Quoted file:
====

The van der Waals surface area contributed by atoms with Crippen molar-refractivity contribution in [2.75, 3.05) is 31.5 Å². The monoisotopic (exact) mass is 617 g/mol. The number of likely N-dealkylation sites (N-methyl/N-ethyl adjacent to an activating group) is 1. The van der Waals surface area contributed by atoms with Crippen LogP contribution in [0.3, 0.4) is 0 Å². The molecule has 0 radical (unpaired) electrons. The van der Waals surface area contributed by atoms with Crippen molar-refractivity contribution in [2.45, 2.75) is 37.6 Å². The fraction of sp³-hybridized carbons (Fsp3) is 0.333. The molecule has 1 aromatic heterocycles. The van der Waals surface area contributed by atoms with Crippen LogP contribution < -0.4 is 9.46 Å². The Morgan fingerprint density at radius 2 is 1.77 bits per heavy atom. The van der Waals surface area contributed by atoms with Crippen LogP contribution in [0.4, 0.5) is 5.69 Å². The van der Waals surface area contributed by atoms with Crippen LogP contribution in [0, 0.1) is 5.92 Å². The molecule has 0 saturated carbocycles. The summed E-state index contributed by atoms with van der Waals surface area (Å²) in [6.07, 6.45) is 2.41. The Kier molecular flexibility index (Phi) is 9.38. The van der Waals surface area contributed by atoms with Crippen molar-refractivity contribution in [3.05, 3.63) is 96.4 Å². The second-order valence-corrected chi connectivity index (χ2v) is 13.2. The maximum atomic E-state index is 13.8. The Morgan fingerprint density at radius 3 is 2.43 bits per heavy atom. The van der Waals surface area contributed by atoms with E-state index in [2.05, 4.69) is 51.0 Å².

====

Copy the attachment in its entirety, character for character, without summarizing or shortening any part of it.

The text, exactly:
The van der Waals surface area contributed by atoms with Crippen molar-refractivity contribution in [2.75, 3.05) is 31.5 Å². The monoisotopic (exact) mass is 617 g/mol. The number of likely N-dealkylation sites (N-methyl/N-ethyl adjacent to an activating group) is 1. The van der Waals surface area contributed by atoms with Crippen LogP contribution in [0.3, 0.4) is 0 Å². The molecule has 0 radical (unpaired) electrons. The van der Waals surface area contributed by atoms with Crippen molar-refractivity contribution in [2.45, 2.75) is 37.6 Å². The fraction of sp³-hybridized carbons (Fsp3) is 0.333. The molecule has 1 aromatic heterocycles. The van der Waals surface area contributed by atoms with Crippen LogP contribution < -0.4 is 9.46 Å². The Morgan fingerprint density at radius 2 is 1.77 bits per heavy atom. The van der Waals surface area contributed by atoms with Crippen LogP contribution in [0.4, 0.5) is 5.69 Å². The van der Waals surface area contributed by atoms with Crippen LogP contribution in [0, 0.1) is 5.92 Å². The molecule has 0 saturated carbocycles. The summed E-state index contributed by atoms with van der Waals surface area (Å²) in [6.07, 6.45) is 2.41. The Kier molecular flexibility index (Phi) is 9.38. The van der Waals surface area contributed by atoms with Crippen molar-refractivity contribution in [3.05, 3.63) is 96.4 Å². The second-order valence-corrected chi connectivity index (χ2v) is 13.2. The maximum atomic E-state index is 13.8. The Morgan fingerprint density at radius 3 is 2.43 bits per heavy atom. The van der Waals surface area contributed by atoms with E-state index in [2.05, 4.69) is 51.0 Å².